Archive | April 2017

The Square

So you probably know by now that season 10 is up and running and there have been some amazing camera-trap images uncovered already. As well as a few lounging lions and wandering wildebeest there have been some stunning aardvark and wildcat images.

This season has turned up quite a few images with a central square that is brighter than the rest of the frame with a luminous look. These somewhat Warholesque images look as though they have been photo-shopped and I love them. Here are just a few. My favourite is the zebra, its perfect.

585915b3d369fd0040076a9d_1

Warthog backside

 

58591529d369fd0040071aab_0

Tree with Landrover

 

58591544d369fd00400729f3_0

Zebra

 

5859088cd369fd004000081b_0

cheetah

 

Obviously these are not some new form of art but have a more down to earth source; a malfunction with one of the camera trap types. A patch provided by the manufacturer restores the image to normal which for scientific purposes is very good but from the purely aesthetic side its kind of sad, I like “The Square”

 

 

Topi versus Hartebeest

Here is another pair of antelope that are often muddled up on Snapshot Serengeti; topi and hartebeest. These two share a similar size and body shape and for those of you not familiar with them they can prove a bit tricky.

Topi and hartebeest belong to the same tribe, Alcelaphini, which also includes wildebeest. These antelope typically have an elongated face, long legs, short necks and stocky bodies. Although these antelope have reasonably large bodies their long legs mean they have retained the ability to run fast, a good adaptation for life on the open plains. It is believed that the long face developed in place of a long neck in order to reach the grasses they consume.

There are several species of both topi and hartebeest in Africa, two are found in the Serengeti. Coke’s hartebeest or kongoni (Alcelaphus cokii) are selective grazers with browse making up less than 4% of their diet. Serengeti topi (Damaliscus jimela) are 100% grazers

In both species males are territorial but topi also form leks from which to display to passing females. Males holding territory close to the lek are more desirable to females. Dominant females will actively prevent subordinate females from mating with these males.

 

Topi                                                         Hartebeest

So side by side we can see that the topi is much darker coloured than the hartebeest with distinct sandy socks up to its knees and conspicuous black patches on the thighs and shoulders. In contrast the hartebeest has pale legs and underbelly with a darker upper body. The paleness forms a patch on the top of the thigh.

 

Topi                                                                        Hartebeest

From behind the contrast between leg colour and backside is very obvious with topi sporting dark legs with pale rump and back and hartebeest pale legs and rump with dark back.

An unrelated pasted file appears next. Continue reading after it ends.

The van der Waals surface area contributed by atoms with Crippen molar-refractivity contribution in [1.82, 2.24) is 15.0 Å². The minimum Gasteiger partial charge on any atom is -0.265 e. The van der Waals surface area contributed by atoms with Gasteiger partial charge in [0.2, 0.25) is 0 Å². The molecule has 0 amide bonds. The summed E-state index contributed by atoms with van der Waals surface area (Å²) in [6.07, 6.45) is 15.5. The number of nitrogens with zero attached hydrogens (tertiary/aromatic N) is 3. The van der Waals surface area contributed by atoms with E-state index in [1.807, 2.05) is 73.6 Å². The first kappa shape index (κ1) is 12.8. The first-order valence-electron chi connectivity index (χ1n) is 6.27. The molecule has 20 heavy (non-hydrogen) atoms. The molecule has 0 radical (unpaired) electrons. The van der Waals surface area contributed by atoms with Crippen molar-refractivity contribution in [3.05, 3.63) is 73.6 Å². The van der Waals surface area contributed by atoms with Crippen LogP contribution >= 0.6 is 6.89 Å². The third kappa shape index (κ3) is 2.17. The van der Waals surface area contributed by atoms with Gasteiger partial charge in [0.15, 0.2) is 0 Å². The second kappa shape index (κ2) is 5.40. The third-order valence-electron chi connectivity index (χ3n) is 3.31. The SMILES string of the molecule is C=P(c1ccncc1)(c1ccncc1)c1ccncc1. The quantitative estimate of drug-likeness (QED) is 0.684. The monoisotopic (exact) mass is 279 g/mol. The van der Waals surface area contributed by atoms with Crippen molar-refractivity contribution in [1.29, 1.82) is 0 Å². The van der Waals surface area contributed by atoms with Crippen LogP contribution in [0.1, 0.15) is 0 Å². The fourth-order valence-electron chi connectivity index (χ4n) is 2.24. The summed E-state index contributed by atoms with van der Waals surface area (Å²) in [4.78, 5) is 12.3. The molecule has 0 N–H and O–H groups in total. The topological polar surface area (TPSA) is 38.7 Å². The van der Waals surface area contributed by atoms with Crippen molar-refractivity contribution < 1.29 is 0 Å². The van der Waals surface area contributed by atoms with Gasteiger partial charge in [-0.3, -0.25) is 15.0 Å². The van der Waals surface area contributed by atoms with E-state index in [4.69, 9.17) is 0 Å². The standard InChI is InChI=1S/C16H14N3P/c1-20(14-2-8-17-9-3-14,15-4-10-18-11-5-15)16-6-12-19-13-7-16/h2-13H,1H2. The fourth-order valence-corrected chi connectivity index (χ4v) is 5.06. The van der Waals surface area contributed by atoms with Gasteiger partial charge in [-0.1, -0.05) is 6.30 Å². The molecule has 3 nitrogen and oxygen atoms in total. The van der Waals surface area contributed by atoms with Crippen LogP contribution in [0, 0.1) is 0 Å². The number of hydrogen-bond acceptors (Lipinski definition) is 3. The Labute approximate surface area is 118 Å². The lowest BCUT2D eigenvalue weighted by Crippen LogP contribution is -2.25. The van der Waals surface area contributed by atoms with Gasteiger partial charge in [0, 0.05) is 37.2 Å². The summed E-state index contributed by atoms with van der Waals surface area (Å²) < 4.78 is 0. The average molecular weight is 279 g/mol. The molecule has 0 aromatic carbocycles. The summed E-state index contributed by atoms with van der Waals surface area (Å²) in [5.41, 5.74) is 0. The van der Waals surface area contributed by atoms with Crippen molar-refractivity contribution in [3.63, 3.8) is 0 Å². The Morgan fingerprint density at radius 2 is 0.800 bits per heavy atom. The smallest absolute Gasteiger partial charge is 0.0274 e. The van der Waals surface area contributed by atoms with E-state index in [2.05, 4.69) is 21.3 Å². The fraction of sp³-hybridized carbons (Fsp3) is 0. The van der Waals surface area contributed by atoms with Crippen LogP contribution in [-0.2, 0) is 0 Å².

Horn shape is also different. A topi’s horns sweep up and back whereas a heartebeest’s sweep out to the side before kinking back. They also sit on a prominent bony ridge on the top of the head.

Hopefully this will help you tackle all the images waiting on season 10.

Grant’s Verses Thompson’s Gazelle

 

The Zooniverse team are super busy at the moment but hopefully very soon season 10 will be loaded and we can all get cracking with what promises to be a fantastic season full of amazing images.

In the meantime I thought I would post a few notes on those tricky animal pairings that seem to have more than a few people stumped when trying to id them.

To kick it off we will look at Grant’s gazelle and Thompson’s gazelle. If you were treated to perfect photos every time I think you would get the hang of these two pretty quick but with the often blurry or distant images we get on snapshot they can be tricky.

 

Grant’s gazelle A                        Thompson’s gazelle A

 

A; First off there is the overall colouration. Thompson’s has a thick dark stripe across its side, Grant’s usually lacks this but be aware as some Grant’s have a dark stripe too. Not the best distinguishing feature as there can be quite a bit of colour variation.

 

Grant’s gazelle B                          Thompson’s gazelle B

 

B; A better distinction is the facial markings. Grant’s gazelle has a thick black stripe running along the side of the face from the nose passing through the eye to the base of the horns giving a masked look. Thompson’s has the same stripe but it ends at the eye, not passing through. The white band on top of the black stripe is more distinct on Grant’s.

 

Grant’s gazelle C                                  Thompson’s gazelle C

 

C; If you get a back-side shot then Grant’s displays a much whiter overall appearance with the white area extending past the root of the tail up onto the back. In Thompson’s the white area stops at the root of the tail. Grant’s tail is white at the root and thin with whispy black end, Thompson’s is dark and fluffy looking. The black vertical bands in Grant’s are also more prominent.

 

Grant’s and Thompson’s Gazelle

5144149140_35e79d6f19_b

Photo NH53, Flickr (https://creativecommons.org/licenses/by/2.0/)              

In a mixed group the smaller size of Thompson’s is evident, although with young animals it is not so obvious.  Here you can easily see most of the features discussed above with the Grant’s gazelle comprising the 7 animals to the right back and the Thompson’s gazelle to the left forward. Note the Grant’s gazelle side on at the back, it shows a much darker side stripe than the others more a kin to Thompson’s. Males and females of both antelope have horns with the females usually shorter and thinner. In some females horns are absent. In general Grant’s are more graceful looking than the stocky Thompson’s.